Charles P. Casey

Position title: Homer Adkins Professor Emeritus


Phone: 608.262.0584

Room 7121D, Department of Chemistry
1101 University Avenue
Madison, WI 53706

Charles Casey


  • B.S. 1963, St. Louis University
  • Ph.D. 1967, Massachusetts Institute of Technology



Professor Casey is no longer taking students.

My research involves the mechanisms of organometallic reactions and developing an understanding of homogeneous catalysis.

Reductions Catalyzed by Metal Complexes with Both Hydridic and Acidic Hydrogens
For many years, we have sought to find reagents capable of simultaneously delivering a hydridic hydrogen and a protic hydrogen to polar molecules. Our initial efforts involved hertobimetallic hydrides. More recently, we initiated studies of the diruthenium hydrogenation catalysts discovered by Youval Shvo. The proposed key intermediate (C5Ph4OH)Ru(CO)2H has an electronically coupled acidic OH unit and a hydridic RuH unit. We have found that aldehydes are reduced by simultaneous transfer of H+ from OH and H- from RuH, this occurs outside the coordination sphere of the metal. We have developed improved iron hydrogenation catalysts and are now attempting to make enantioselective variants of the iron catalysts.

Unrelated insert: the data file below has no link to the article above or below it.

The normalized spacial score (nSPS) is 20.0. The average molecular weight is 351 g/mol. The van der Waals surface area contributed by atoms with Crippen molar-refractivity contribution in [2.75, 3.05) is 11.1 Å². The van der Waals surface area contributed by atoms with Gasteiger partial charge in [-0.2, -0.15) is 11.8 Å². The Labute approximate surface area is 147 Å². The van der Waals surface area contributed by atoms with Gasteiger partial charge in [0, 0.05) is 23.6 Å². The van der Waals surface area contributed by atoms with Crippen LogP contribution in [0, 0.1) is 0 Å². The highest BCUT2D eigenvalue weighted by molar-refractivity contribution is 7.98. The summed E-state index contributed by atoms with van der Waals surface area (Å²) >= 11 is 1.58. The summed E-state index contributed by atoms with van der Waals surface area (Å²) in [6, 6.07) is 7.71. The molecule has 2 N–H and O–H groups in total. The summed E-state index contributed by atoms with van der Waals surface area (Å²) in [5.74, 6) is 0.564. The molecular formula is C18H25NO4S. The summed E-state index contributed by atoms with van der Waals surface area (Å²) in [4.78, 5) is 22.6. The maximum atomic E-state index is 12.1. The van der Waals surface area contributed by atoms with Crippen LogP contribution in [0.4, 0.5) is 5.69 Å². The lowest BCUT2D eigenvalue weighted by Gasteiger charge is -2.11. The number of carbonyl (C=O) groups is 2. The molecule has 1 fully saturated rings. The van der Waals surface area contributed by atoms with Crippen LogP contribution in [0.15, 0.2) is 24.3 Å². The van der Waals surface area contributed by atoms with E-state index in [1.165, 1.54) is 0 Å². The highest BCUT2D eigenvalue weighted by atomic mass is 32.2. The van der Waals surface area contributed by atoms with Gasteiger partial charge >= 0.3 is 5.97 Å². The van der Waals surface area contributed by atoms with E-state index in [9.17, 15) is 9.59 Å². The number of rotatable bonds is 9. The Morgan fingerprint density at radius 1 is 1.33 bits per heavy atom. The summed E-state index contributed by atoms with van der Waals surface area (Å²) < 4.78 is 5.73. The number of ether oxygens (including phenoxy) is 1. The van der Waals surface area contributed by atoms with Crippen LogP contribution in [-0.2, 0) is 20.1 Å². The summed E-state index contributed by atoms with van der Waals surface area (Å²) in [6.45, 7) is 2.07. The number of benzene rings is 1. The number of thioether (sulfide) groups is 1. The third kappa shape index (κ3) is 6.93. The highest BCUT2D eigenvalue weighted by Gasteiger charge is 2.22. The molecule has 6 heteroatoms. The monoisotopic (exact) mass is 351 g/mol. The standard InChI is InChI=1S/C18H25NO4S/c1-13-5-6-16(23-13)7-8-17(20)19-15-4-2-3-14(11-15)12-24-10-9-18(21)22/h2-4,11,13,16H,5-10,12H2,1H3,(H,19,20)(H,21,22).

Hydroformylation with Chelating Diphosphines with Wide Natural Bite Angles Near 120 Degrees
Chelating diphosphines with large P-M-P bite angles near 120 degrees are interesting in the development of catalysts with controlled local geometry. In rhodium catalyzed hydroformylation, the key HRh(CO)2L2 catalysts are known to be mixtures of diequatorial diphosphine and equatorial-apical diphosphine complexes. We set out to test the hypothesis that very different regioselectivities of aldehyde formation might be obtained from diequatorial diphosphine rhodium complexes and from equatorial-apical diphosphine rhodium complexes. We found a strong correlation between regioselectivity for n-aldehyde formation and natural bite angle. Chelates like BISBI with wide natural bite angles gave a much higher % n-aldehyde than diphosphines with narrow bite angles.